Spending on Social Welfare Programs in Rich and Poor States: Key Findings


Spending on Social Welfare Programs in Rich and Poor States

Executive Summary

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Social welfare programs strive to improve the well-being of needy and vulnerable populations. The fact that states spend different amounts on these programs is well known, but why they do so is less understood, including the extent to which differences are affected by states' relative fiscal capacity, defined as their ability to raise revenue through taxation. The federal government has long played an important role in offsetting state fiscal disparities. However, recent changes in federal grant programs might have affected poor and rich states in different ways.

This study was conducted for the Office of the Assistant Secretary for Planning and Evaluation, U.S. Department of Health and Human Services, by The Lewin Group and the Nelson A. Rockefeller Institute of Government. It addresses how a state's fiscal capacity affects its spending on social welfare, how states differ in their "packaging" of services for low-income populations, how economic conditions affect state spending on social welfare, and how the poorest states have adjusted to their relative economic austerity. The study also looks at factors in addition to fiscal capacity and federal grants that might influence state spending, including state needs for social welfare spending, as measured by poverty and unemployment rates and political and institutional factors, including state budget processes.

For the purpose of this report, we measure fiscal capacity-and thus distinguish between rich and poor states-using states' real per capita income. By social welfare spending, we mean per capita state spending on programs intended to support lower-income households, usually programs that are means tested. These programs might include cash assistance programs such as Aid to Families with Dependent Children (AFDC) or cash payments under AFDC's replacement, Temporary Assistance for Needy Families (TANF); health programs such as Medicaid and state child health insurance programs (SCHIP); and a wide variety of non-health service programs providing child care, foster care, low-income energy assistance, and social services to the physically disabled and programs funded by the Social Services Block Grant (SSBG).(1)

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The Study

Conducted over 21 months, the study involved two major activities:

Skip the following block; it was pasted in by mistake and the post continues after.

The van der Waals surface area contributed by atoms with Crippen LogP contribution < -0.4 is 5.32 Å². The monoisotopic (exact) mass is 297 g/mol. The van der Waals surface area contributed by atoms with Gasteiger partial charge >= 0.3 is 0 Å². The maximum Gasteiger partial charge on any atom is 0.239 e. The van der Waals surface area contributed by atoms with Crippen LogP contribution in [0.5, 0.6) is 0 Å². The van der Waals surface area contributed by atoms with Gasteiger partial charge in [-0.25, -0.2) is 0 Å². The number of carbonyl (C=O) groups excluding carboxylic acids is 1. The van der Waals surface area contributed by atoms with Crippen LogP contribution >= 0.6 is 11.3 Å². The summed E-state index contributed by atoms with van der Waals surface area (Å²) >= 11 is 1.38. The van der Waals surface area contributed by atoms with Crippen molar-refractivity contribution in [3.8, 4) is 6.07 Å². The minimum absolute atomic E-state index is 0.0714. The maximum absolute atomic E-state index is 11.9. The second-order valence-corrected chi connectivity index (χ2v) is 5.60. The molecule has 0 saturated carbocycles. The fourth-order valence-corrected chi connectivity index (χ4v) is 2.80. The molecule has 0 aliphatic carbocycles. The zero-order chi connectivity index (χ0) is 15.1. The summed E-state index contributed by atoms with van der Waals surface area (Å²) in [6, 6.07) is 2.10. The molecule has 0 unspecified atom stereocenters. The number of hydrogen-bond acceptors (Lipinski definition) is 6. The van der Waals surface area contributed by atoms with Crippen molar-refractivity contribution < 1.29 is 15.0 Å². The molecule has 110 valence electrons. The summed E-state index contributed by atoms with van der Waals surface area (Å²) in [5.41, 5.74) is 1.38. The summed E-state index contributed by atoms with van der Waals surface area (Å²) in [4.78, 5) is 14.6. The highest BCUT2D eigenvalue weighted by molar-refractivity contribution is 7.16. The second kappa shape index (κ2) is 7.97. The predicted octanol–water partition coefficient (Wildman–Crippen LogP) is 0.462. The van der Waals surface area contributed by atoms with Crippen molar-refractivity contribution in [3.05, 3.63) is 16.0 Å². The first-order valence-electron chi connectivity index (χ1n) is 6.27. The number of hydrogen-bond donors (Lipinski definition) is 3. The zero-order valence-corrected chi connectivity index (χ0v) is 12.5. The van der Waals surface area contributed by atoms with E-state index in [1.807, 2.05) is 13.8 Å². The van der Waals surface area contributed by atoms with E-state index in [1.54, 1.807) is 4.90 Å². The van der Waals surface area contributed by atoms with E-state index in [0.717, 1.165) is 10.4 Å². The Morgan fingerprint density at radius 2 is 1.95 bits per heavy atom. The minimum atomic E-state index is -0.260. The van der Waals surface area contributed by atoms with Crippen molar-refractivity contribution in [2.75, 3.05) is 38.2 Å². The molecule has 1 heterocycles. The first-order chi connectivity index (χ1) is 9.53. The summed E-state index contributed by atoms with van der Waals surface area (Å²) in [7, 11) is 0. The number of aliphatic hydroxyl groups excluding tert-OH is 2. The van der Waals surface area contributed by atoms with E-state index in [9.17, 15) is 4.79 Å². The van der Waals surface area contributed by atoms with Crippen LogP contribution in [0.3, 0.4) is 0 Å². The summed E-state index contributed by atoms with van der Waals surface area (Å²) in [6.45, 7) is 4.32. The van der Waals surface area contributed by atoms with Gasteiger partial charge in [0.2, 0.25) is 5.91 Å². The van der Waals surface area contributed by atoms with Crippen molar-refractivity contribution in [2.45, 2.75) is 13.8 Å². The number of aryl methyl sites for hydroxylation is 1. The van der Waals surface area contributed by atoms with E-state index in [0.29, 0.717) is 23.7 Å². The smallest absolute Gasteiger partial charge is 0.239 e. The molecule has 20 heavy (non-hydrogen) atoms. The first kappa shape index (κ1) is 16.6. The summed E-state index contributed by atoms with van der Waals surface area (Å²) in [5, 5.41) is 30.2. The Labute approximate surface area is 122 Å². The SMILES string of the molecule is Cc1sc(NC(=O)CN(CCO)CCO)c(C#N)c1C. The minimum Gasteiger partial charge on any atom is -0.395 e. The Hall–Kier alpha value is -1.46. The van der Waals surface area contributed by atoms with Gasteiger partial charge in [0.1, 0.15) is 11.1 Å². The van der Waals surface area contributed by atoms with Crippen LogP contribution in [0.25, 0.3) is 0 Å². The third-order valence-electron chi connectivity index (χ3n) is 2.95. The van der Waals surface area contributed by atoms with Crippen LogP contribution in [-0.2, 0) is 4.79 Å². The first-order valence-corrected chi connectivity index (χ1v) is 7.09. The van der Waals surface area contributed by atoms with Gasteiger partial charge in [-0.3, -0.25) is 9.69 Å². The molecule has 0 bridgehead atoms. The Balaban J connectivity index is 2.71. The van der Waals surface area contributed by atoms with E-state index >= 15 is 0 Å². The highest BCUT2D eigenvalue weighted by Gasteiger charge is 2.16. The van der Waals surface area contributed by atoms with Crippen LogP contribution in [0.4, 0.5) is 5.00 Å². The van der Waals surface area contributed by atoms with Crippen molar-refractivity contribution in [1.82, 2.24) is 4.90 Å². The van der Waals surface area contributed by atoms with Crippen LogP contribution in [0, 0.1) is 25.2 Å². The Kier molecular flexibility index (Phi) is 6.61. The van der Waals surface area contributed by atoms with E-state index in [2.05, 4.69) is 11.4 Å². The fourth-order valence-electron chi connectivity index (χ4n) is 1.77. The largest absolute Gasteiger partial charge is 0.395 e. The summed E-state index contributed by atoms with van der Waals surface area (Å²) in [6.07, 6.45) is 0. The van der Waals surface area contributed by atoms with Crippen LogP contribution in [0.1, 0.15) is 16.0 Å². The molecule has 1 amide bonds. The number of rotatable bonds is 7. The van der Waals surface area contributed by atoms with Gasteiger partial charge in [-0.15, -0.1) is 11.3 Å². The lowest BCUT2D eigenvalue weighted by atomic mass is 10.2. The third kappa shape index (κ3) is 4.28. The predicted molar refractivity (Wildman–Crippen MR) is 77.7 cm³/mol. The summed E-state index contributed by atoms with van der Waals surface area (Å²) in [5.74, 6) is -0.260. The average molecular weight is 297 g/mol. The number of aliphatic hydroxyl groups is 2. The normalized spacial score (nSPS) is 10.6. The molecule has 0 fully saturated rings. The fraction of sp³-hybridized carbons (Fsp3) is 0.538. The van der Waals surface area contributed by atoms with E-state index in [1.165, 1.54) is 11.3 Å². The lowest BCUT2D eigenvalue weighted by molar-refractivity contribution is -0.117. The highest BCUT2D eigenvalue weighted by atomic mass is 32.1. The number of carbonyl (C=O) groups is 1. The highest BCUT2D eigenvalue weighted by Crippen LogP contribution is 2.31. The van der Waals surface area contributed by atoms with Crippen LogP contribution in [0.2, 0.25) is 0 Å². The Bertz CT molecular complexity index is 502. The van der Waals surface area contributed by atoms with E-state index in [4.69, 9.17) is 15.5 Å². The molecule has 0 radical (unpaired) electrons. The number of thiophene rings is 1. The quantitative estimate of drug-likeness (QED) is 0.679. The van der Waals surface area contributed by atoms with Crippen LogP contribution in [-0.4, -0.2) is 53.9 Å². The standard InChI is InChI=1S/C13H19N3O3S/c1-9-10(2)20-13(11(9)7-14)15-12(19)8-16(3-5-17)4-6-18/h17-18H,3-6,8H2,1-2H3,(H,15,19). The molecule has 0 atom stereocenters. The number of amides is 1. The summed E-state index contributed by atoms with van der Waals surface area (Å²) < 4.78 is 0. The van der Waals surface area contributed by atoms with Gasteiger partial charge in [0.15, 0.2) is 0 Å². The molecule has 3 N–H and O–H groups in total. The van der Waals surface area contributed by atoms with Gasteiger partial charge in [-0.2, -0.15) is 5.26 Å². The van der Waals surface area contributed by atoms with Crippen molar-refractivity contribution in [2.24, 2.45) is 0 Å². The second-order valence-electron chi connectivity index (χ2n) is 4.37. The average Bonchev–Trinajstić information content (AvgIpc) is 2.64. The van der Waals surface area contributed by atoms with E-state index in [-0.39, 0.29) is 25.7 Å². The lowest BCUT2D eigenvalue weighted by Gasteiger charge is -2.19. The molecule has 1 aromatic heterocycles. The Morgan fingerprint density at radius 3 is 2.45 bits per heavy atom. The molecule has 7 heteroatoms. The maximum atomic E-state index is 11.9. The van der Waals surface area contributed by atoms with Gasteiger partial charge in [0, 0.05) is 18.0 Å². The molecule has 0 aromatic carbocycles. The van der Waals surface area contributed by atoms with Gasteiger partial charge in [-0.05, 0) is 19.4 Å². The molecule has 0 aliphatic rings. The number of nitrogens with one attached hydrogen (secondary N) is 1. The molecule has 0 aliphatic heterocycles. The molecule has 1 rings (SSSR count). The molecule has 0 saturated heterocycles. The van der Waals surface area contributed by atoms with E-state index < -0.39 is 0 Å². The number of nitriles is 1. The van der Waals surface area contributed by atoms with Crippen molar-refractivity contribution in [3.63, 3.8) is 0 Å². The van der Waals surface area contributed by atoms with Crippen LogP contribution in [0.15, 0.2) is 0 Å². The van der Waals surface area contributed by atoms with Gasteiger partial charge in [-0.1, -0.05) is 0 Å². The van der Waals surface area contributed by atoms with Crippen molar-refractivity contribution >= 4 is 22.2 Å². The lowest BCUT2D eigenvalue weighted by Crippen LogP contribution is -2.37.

Analysis of expenditures across 50 states. Our analysis examined variation in spending patterns across the 50 states and the District of Columbia. Our team analyzed 24 years of data on state and local social welfare spending patterns for four categories of social welfare spending and a residual category of all other state and local spending. These categories encompassed cash assistance; Medicaid; non-health social services, such as child care, child welfare, energy assistance, and services to the aged and disabled; public hospitals; and all other non-social welfare spending.

We approached the analysis of spending in three ways: (1) employing descriptive data to analyze trends and patterns, (2) developing and estimating econometric models of state spending to estimate how differences in states' fiscal capacity affect spending, and (3) using the results from the descriptive and econometric analysis to better understand the spending variations we observed between rich and poor states.

Case studies. We collected and analyzed qualitative and quantitative data from six states- Arizona, Louisiana, Mississippi, New Mexico, South Carolina, and West Virginia-selected for their high needs relative to their fiscal capacities. Findings from the econometric analysis were used to compare states on their propensities to spend on certain types of social welfare. Comparisons were drawn between rich states (i.e., states with high fiscal capacity) and poor states (i.e., states with low fiscal capacity) and among the six states selected for case studies.

To obtain in-depth information about how state fiscal capacity affects state spending on social programs, we conducted site visits to case study states. Four questions guided our interviews:

  • How do states with the greatest needs and the least resources make financial decisions regarding their social welfare programs?
  • How do these states respond to short-term financial challenges, such as the recent state fiscal crises?